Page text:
From an early age we are taught that fires are one of the biggest dangers to human life. Colourful mascots visit schools educating kids about the dangers of playing with matches and the importance of smoke alarms, while we are all born with an innate fear of fire.

It is arguably the single most important discovery in human history, and yet it has been responsible for some of the most infamous disasters of all time. Read on as fire safety and home security experts Checkfire Group (Fire Seals Direct) and Banham take you through five fires that changed the world.

Rome - 64 A.D.

It is the most enduring image of Emperor Nero, fiddling as Rome burned during the great fire of 64 A.D. There is no actual evidence that this is what happened - the fiddle wasn't even invented in 64 A.D. - yet the fire that gutted the heart of the Roman empire still eventually led to the downfall of the hated leader, when he built one of his grandest palaces atop of the ruins - a show of opulence and lack of compassion that was the final straw for Nero's embittered subjects.

The Great Fire of London - 1666

The Great Fire of London of 1666 was actually at least the sixth time the Capital had burned between 1130 and 1666, however it is the latter incident which is most and, oddly enough, fondly remembered. Despite making thousands of London's citizens homeless, the Great Fire only claimed the lives of six people, while it is also thought that it finally dispensed with the Great Plague that had ravaged the city the previous summer.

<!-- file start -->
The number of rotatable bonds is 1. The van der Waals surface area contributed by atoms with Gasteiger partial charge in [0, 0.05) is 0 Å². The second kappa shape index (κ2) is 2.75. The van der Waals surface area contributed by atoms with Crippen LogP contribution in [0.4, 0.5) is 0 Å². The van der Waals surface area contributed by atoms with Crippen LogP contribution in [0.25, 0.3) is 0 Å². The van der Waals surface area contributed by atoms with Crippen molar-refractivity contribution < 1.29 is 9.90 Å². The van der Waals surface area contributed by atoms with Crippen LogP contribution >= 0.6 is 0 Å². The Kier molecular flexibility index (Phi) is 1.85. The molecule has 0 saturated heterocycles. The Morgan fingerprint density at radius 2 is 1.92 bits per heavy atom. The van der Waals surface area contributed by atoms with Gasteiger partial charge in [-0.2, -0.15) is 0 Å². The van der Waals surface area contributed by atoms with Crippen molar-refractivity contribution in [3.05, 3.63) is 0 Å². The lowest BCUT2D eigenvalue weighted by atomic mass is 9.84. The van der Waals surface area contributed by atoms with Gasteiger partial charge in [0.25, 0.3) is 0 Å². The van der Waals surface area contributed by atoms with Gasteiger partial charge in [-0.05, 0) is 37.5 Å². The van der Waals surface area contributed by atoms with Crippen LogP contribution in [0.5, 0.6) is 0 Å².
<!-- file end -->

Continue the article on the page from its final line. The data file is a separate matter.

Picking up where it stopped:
The flames destroyed many of the filthy slums that had harboured the disease, effectively sterilising the land and giving the authorities an impetus to rebuild afresh.


Chicago - 1871

Another fire that proved to perhaps be ultimately beneficial (despite claiming the lives of nearly 300 people) was the fire that swept through Chicago in 1871. Over 17,000 buildings were destroyed and 90,000 were left homeless, however its slow spread ensured a limited number of people died.

Much like the Great Fire of London, the Chicago fire allowed for a complete rebuild and improvement of the city, providing the foundations for the city to become one of the USA's great metropolises. The incident also led to fire-fighting reforms that helped the Chicago FD become one of the best in the country and provided a template for other large cities to follow.

Tokyo - 1923

Back in 1923 Tokyo suffered a major disaster which comprised of two devastating elements. The first was a massive earthquake at lunchtime when much of the city was cooking - leading to a number of small fires which swept through the rubble and led to a death toll of around 140,000.

The fire spread so quickly because of high winds from a nearby typhoon off Japan's coast, and what's more, a tsunami created by the quake added to the damage further still. A veritable Dooms Day.

Texas City - 1947

This last incident in our list of history's greatest fires may not have shook the world - but the largest industrial explosion the US has ever seen certainly shook the surrounding area - literally.